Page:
Though this article is about your students in the classroom, it is helpful to start with the end in mind. The “end” I am talking about is the end to which all teaching is done: we want to see full grown, capable adults that contribute valuably to society. Indeed this is the great work which many teachers hope to be a part of.
However, there’s a problem with modern adults these days: many struggle to appropriately balance a family and professional life. Tension resulting from decreased interest in the responsibilities of home life contributes to major social issues like divorce, single parent-hood, teen delinquency, and teen pregnancy. Makes sense right? Parents who struggle to make themselves available to their spouse and children might encounter all of the consequences of a poorly maintained human relationship.
Research and common sense show that children who were able to get a grip on time management early in life are much better professionals, spouses, and parents. Through school, children forge time spending habits that will define the rest of their lives.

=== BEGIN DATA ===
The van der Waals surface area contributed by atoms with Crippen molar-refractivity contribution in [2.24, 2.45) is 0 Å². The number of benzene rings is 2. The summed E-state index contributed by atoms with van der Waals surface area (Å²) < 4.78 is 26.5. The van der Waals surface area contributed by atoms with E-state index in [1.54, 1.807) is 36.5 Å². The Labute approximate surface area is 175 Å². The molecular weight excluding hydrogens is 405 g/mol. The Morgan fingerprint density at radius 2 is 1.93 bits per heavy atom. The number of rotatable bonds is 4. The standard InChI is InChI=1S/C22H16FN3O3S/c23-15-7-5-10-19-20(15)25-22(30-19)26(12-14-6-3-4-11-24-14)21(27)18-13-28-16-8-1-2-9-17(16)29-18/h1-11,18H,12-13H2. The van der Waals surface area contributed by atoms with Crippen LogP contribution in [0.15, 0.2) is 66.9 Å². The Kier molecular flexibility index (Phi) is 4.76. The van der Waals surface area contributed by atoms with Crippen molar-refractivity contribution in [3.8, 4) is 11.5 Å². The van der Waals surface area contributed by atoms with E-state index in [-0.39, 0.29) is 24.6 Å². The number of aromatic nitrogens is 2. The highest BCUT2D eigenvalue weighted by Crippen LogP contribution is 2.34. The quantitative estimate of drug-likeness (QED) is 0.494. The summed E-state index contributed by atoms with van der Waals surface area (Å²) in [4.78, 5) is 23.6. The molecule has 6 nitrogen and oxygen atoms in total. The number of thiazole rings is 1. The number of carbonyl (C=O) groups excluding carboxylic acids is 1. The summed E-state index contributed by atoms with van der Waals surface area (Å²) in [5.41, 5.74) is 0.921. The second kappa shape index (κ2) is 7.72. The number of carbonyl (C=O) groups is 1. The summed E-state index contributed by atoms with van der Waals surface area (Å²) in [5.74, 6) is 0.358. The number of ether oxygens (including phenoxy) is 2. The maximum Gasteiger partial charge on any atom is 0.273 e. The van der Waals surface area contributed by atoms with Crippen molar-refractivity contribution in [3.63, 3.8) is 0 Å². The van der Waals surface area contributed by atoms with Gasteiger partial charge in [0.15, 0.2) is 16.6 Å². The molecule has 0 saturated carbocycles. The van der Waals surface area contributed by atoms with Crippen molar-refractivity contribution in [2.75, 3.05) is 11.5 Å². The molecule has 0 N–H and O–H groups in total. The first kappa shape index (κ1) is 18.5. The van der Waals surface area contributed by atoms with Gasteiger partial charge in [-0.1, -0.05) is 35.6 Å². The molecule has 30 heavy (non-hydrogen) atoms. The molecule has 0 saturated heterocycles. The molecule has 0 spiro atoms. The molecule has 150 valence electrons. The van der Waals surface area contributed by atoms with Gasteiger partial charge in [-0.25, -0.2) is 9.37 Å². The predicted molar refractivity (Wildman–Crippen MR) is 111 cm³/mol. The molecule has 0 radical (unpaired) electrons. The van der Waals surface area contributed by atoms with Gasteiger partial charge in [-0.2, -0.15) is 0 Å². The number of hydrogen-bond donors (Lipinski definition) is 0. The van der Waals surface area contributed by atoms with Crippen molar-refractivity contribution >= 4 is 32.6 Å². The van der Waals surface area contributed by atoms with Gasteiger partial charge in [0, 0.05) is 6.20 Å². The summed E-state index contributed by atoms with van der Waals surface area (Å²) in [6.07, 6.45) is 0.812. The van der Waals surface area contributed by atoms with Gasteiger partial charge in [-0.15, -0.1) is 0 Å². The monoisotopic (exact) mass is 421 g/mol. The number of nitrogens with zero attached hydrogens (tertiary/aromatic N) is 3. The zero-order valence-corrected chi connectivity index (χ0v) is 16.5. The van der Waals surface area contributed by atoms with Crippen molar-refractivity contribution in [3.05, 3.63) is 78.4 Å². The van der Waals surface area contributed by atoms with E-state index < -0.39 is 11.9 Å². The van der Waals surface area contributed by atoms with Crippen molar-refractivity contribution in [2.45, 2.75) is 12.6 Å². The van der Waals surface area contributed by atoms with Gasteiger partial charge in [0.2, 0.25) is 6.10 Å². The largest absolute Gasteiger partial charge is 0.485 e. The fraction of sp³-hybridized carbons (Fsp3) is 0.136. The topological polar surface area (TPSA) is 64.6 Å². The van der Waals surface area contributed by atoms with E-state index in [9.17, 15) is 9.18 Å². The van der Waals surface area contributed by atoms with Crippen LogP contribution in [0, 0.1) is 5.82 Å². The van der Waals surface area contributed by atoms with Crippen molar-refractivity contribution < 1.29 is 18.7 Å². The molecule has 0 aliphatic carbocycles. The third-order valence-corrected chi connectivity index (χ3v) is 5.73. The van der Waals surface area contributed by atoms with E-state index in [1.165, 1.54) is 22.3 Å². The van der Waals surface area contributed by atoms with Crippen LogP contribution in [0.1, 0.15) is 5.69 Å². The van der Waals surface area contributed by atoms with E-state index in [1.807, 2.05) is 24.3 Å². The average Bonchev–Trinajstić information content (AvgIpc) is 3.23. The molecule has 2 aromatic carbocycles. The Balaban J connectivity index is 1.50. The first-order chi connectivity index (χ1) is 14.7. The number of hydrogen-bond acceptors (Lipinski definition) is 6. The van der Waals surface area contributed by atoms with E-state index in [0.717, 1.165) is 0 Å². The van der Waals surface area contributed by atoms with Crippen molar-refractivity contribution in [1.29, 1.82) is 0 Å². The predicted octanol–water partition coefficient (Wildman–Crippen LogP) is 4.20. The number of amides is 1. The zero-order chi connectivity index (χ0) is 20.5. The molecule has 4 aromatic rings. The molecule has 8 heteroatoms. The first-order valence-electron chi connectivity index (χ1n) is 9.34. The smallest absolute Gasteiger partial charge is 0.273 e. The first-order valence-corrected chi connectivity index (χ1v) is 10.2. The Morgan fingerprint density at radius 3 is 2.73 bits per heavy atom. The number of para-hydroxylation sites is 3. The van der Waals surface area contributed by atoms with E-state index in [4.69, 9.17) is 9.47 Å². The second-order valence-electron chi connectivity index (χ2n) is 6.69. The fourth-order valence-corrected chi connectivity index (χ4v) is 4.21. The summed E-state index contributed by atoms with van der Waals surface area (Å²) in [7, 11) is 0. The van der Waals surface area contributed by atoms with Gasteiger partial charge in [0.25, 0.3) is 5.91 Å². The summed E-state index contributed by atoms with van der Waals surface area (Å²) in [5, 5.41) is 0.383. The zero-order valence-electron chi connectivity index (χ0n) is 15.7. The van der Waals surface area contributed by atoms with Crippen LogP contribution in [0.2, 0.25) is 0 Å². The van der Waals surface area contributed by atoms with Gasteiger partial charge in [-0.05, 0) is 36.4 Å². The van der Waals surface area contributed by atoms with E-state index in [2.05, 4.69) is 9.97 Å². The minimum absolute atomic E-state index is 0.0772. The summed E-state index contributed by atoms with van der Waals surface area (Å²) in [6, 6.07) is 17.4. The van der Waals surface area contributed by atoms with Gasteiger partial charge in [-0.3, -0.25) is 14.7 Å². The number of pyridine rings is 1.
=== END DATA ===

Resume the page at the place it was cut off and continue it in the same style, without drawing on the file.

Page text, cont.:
Your students can get pretty confused when they try to figure out when they are supposed to be doing schoolwork at home and when they are allowed to play. The younger they are, the harder this concept is for them. Take advantage of your own at-home and classroom preparation activities to develop ideas for teaching your students. Teachers can and should contribute to their students developing these habits.
Defining Work-Home Boundaries
You are teaching your students how to recognize the separation between work or school and home whether you as the teacher like it or not. Be considerate in how you assign homework to students of any grade or academic level. One teacher in El Paso Texas has adopted the Edmodo platform to help structure class. With this technology, she is actually able to make assignments only available in a certain time window, thereby mandating that certain times of the day be open for activity other than school.
For the first four or five years of a child's life, he spends this time learning by playing. Now, he's in a classroom and confronting the expectation that he will finish his work before being allowed to play.